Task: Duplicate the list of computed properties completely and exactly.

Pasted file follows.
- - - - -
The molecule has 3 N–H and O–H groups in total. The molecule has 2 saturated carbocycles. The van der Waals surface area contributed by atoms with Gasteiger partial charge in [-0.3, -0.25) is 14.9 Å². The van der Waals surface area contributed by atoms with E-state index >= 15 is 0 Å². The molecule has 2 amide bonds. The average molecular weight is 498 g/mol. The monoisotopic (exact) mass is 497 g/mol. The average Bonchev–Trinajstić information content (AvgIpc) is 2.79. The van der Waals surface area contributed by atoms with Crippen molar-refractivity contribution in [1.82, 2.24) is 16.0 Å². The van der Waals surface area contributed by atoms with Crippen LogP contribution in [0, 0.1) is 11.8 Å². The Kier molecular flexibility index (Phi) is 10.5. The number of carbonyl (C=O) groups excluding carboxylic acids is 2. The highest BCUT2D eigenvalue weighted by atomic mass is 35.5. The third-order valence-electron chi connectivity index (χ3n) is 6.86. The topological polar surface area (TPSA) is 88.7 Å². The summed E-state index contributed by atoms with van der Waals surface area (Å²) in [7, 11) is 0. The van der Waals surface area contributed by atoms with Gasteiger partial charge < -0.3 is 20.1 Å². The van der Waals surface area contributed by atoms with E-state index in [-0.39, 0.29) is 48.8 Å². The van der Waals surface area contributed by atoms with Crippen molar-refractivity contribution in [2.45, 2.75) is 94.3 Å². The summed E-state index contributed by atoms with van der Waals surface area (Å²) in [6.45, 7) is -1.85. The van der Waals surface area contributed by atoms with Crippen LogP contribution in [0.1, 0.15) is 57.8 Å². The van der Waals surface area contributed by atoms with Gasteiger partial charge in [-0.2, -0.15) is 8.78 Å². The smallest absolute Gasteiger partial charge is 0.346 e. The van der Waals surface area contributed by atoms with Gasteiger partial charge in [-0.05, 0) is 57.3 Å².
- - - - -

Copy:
The molecule has 3 N–H and O–H groups in total. The molecule has 2 saturated carbocycles. The van der Waals surface area contributed by atoms with Gasteiger partial charge in [-0.3, -0.25) is 14.9 Å². The van der Waals surface area contributed by atoms with E-state index >= 15 is 0 Å². The molecule has 2 amide bonds. The average molecular weight is 498 g/mol. The monoisotopic (exact) mass is 497 g/mol. The average Bonchev–Trinajstić information content (AvgIpc) is 2.79. The van der Waals surface area contributed by atoms with Crippen molar-refractivity contribution in [1.82, 2.24) is 16.0 Å². The van der Waals surface area contributed by atoms with Crippen LogP contribution in [0, 0.1) is 11.8 Å². The Kier molecular flexibility index (Phi) is 10.5. The number of carbonyl (C=O) groups excluding carboxylic acids is 2. The highest BCUT2D eigenvalue weighted by atomic mass is 35.5. The third-order valence-electron chi connectivity index (χ3n) is 6.86. The topological polar surface area (TPSA) is 88.7 Å². The summed E-state index contributed by atoms with van der Waals surface area (Å²) in [7, 11) is 0. The van der Waals surface area contributed by atoms with Gasteiger partial charge < -0.3 is 20.1 Å². The van der Waals surface area contributed by atoms with E-state index in [-0.39, 0.29) is 48.8 Å². The van der Waals surface area contributed by atoms with Crippen molar-refractivity contribution in [2.45, 2.75) is 94.3 Å². The summed E-state index contributed by atoms with van der Waals surface area (Å²) in [6.45, 7) is -1.85. The van der Waals surface area contributed by atoms with Crippen LogP contribution in [0.1, 0.15) is 57.8 Å². The van der Waals surface area contributed by atoms with Gasteiger partial charge in [-0.2, -0.15) is 8.78 Å². The smallest absolute Gasteiger partial charge is 0.346 e. The van der Waals surface area contributed by atoms with Gasteiger partial charge in [-0.05, 0) is 57.3 Å².